An adult who shall remain anonymous bought us a box of Franzia, which might be the classiest adult beverage of all time. We weren’t trying to impress anyone.
When we got to Becca’s house, the movie 300 was on TV, so we played a game where every time we felt intimidated by a character in the movie, we took a drink. Becca had to help me tip the cup to my mouth because the awkwardly shaped wine glass did not work well in my awkwardly shaped hands. After I finished my first full glass, I didn’t feel any effects of the alcohol and we started discussing the possibility that my SMA made me some kind of super-human alcohol tank. Then I had another glass.
All of a sudden I was drunk. It was awesome. I felt so light and my muscles didn’t feel as tight as they usually do. Our other friend showed up. He and Becca continued downing glasses of the delicious Franzia, while I practiced driving in straight lines around the room, which was impossible. We laughed a lot, mostly at me, and all in all it was a great time.
However, we didn’t quite plan the whole night out as much as we should have. Around 3am, Becca and the other kid we invited were absolutely smashed. They both wandered off to different parts of the house and passed out. I realized I was now alone downstairs, not drunk enough to pass out, and with only my phone to keep me occupied. I tried to sleep, but like I said, my chair is not very comfortable. Also, when I do sleep in my chair, I am usually very close to other people that I can wake up if my head gets stuck or I become way to uncomfortable. Becca was two staircases above me and our other friend was nowhere to be found. (I later found out he had passed out in the guest bedroom, which was right next to the room I was in, so I could have gotten him if I needed to.) Anyway, at the time I felt totally alone and didn’t want to fall asleep for fear I’d wake up in pain and be unable to get someone’s help.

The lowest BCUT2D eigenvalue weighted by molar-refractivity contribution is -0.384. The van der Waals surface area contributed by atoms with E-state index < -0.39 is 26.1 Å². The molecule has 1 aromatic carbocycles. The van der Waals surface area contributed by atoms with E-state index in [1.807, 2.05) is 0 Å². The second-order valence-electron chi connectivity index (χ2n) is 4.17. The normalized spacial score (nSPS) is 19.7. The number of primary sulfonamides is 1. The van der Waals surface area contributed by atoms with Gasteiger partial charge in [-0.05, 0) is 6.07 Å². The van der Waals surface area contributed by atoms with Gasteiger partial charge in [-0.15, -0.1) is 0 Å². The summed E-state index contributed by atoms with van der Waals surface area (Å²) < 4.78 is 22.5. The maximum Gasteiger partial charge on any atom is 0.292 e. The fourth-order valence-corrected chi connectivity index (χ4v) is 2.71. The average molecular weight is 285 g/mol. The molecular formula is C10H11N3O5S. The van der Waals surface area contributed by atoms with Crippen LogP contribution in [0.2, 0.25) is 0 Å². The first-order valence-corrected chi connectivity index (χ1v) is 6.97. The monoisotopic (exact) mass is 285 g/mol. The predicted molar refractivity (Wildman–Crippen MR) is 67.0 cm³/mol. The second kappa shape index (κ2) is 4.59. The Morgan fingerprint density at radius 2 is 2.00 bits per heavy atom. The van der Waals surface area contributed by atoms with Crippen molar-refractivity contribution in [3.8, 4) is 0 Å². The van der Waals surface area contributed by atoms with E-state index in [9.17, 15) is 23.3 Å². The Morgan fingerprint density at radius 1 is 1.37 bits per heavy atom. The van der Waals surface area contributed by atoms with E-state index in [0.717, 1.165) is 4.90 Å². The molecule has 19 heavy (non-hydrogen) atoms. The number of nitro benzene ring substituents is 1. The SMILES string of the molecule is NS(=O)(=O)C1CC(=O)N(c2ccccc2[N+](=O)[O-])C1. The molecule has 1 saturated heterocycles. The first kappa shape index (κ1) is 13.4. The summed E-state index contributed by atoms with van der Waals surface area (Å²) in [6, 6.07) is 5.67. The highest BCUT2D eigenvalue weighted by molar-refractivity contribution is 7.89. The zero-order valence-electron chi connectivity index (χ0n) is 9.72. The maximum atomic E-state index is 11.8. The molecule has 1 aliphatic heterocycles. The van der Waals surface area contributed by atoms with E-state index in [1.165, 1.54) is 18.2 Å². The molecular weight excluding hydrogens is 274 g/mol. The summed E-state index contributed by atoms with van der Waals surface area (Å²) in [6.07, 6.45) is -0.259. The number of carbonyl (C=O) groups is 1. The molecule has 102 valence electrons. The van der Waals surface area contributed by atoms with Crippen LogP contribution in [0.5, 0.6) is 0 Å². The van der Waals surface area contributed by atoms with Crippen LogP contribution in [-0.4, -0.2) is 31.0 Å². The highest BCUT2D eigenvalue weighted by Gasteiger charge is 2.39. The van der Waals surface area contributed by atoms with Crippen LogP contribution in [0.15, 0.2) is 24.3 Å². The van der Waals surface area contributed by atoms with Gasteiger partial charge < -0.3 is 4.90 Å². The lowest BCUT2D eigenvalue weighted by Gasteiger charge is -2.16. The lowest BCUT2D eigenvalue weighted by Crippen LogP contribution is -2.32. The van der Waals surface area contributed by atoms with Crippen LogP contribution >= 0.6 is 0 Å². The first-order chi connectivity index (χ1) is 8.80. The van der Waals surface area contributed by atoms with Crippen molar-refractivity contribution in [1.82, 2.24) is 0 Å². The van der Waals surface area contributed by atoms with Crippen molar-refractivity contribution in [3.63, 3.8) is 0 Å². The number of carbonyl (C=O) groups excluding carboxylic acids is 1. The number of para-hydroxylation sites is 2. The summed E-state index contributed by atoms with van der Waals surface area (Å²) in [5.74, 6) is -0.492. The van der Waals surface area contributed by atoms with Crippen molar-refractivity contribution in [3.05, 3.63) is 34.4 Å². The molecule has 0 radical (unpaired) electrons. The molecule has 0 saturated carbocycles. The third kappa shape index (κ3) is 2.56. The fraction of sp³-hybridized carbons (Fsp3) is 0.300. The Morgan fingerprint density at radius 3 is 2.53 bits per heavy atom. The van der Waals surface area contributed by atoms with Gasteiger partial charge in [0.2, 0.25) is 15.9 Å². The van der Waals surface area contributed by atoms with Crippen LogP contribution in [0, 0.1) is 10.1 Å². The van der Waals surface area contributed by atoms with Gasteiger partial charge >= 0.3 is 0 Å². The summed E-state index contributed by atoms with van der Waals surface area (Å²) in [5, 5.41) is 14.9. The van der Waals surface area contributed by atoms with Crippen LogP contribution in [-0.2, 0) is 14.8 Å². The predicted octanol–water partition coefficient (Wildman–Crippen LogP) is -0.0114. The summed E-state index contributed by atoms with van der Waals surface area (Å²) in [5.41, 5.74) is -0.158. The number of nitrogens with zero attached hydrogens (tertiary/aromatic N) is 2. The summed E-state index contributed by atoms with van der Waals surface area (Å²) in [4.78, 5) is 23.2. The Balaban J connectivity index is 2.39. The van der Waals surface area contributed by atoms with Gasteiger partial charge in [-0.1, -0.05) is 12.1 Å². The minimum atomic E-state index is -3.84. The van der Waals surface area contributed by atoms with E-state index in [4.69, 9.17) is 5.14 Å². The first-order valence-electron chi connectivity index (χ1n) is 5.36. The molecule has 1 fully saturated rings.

I literally sat there and played games on my phone until it died. That was around 4:30am. After that, I just sat there and tried to relax until somebody woke up. Not fun.
To my surprise and delight, Becca and her mom both got up around 7am. Becca came downstairs to get a drink because she was feeling really sick. I explained that I had yet to fall asleep and even though I acted like it was all good, her mom heard me talking and suggested they run me home so I could sleep. I say “they” because Becca had to drive my accessible van, and her mom had to follow us to bring Becca back home. Needless to say we were all grumpy, and in retrospect Becca probably wasn’t in the best condition to be driving me home. On the way home Becca and I started joking about the previous night. I found a video on my phone that I had forgotten about; it was just of me, sitting in my chair, with my head bobbing in all directions and a huge smile on my face. We laughed really hard.
I got home and woke up my dad, who was surprised by how early I was home. He didn’t ask questions, but I told him about my night and he laughed a little. I went to bed. My memory foam never felt so good.
Overall, that New Year’s Eve was fun, but could have been a lot better if we had planned ahead.